ITRW on Experimental Linguistics
The linguistic expression of space draws from and is constrained by basic, probably universal, elements of perceptual/cognitive structure. Nevertheless, there are considerable cross-linguistic differences in how these fundamental space concepts are segmented and packaged into sentences. This cross-linguistic variation has led to the question whether the language one speaks could affect the way one thinks about space - hence whether speakers of different languages differ in the way they see the world. This chapter addresses this question through a series of cross-linguistic experiments comparing the linguistic and non-linguistic representation of motion and space in both adults and children. Taken together, the experiments reveal remarkable similarities in the way space is perceived, remembered and categorized despite differences in how spatial scenes are encoded cross-linguistically.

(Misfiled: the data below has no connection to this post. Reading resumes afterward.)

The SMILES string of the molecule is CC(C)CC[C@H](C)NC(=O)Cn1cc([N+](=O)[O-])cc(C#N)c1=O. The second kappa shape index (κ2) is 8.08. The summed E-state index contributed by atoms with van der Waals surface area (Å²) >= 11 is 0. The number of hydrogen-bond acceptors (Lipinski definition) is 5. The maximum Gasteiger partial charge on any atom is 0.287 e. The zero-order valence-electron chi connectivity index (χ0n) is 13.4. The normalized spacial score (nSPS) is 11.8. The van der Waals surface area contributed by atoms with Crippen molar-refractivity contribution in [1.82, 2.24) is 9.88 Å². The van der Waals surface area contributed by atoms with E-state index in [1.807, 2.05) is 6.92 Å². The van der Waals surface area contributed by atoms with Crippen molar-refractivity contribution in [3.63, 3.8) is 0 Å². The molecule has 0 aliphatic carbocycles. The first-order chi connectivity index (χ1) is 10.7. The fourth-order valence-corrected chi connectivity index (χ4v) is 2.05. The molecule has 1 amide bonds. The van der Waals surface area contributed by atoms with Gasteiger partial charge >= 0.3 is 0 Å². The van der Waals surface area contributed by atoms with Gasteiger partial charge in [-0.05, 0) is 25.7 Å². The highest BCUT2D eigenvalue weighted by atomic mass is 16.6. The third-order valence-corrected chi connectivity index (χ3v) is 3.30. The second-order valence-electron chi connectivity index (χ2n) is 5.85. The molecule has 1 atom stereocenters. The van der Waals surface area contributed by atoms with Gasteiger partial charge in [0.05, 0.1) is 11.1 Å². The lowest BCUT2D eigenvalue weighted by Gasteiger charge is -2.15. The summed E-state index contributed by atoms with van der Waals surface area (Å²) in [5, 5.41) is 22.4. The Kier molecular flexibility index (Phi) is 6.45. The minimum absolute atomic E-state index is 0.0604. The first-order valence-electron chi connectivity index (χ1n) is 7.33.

Bibliographic reference. Papafragou, Anna (2006): "Spatial representations in language and thought", In ExLing-2006, 41-44.